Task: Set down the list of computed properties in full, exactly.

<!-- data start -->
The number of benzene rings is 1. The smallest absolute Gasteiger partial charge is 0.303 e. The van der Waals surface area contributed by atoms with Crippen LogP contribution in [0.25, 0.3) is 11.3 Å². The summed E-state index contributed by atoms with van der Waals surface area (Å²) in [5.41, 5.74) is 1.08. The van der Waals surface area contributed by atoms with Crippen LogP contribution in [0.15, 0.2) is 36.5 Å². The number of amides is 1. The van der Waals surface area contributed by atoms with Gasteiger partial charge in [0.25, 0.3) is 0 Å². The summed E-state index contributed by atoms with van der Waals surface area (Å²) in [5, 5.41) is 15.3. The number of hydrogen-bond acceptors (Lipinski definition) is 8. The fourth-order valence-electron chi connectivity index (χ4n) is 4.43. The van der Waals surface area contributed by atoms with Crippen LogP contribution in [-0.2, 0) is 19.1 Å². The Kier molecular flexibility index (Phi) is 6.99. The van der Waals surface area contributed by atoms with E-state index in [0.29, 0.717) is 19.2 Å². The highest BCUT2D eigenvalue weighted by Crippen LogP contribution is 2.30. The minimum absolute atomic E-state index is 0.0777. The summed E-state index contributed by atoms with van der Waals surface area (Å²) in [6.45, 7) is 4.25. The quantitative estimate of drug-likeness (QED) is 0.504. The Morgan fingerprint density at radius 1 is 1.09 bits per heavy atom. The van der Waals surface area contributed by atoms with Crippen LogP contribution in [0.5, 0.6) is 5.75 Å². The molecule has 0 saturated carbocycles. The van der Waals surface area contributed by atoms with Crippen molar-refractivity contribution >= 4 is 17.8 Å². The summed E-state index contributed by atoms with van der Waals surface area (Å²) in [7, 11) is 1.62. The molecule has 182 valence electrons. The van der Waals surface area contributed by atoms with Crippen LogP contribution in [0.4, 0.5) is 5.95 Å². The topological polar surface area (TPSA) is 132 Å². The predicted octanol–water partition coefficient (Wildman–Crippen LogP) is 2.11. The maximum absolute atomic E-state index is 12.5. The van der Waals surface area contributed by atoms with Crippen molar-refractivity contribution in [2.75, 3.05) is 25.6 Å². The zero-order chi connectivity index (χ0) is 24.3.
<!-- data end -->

The number of benzene rings is 1. The smallest absolute Gasteiger partial charge is 0.303 e. The van der Waals surface area contributed by atoms with Crippen LogP contribution in [0.25, 0.3) is 11.3 Å². The summed E-state index contributed by atoms with van der Waals surface area (Å²) in [5.41, 5.74) is 1.08. The van der Waals surface area contributed by atoms with Crippen LogP contribution in [0.15, 0.2) is 36.5 Å². The number of amides is 1. The van der Waals surface area contributed by atoms with Gasteiger partial charge in [0.25, 0.3) is 0 Å². The summed E-state index contributed by atoms with van der Waals surface area (Å²) in [5, 5.41) is 15.3. The number of hydrogen-bond acceptors (Lipinski definition) is 8. The fourth-order valence-electron chi connectivity index (χ4n) is 4.43. The van der Waals surface area contributed by atoms with Crippen LogP contribution in [-0.2, 0) is 19.1 Å². The Kier molecular flexibility index (Phi) is 6.99. The van der Waals surface area contributed by atoms with E-state index in [0.29, 0.717) is 19.2 Å². The highest BCUT2D eigenvalue weighted by Crippen LogP contribution is 2.30. The minimum absolute atomic E-state index is 0.0777. The summed E-state index contributed by atoms with van der Waals surface area (Å²) in [6.45, 7) is 4.25. The quantitative estimate of drug-likeness (QED) is 0.504. The Morgan fingerprint density at radius 1 is 1.09 bits per heavy atom. The van der Waals surface area contributed by atoms with Crippen LogP contribution in [0.5, 0.6) is 5.75 Å². The molecule has 0 saturated carbocycles. The van der Waals surface area contributed by atoms with Crippen molar-refractivity contribution >= 4 is 17.8 Å². The summed E-state index contributed by atoms with van der Waals surface area (Å²) in [7, 11) is 1.62. The molecule has 182 valence electrons. The van der Waals surface area contributed by atoms with Crippen LogP contribution in [0.4, 0.5) is 5.95 Å². The topological polar surface area (TPSA) is 132 Å². The predicted octanol–water partition coefficient (Wildman–Crippen LogP) is 2.11. The maximum absolute atomic E-state index is 12.5. The van der Waals surface area contributed by atoms with Crippen molar-refractivity contribution in [2.75, 3.05) is 25.6 Å². The zero-order chi connectivity index (χ0) is 24.3.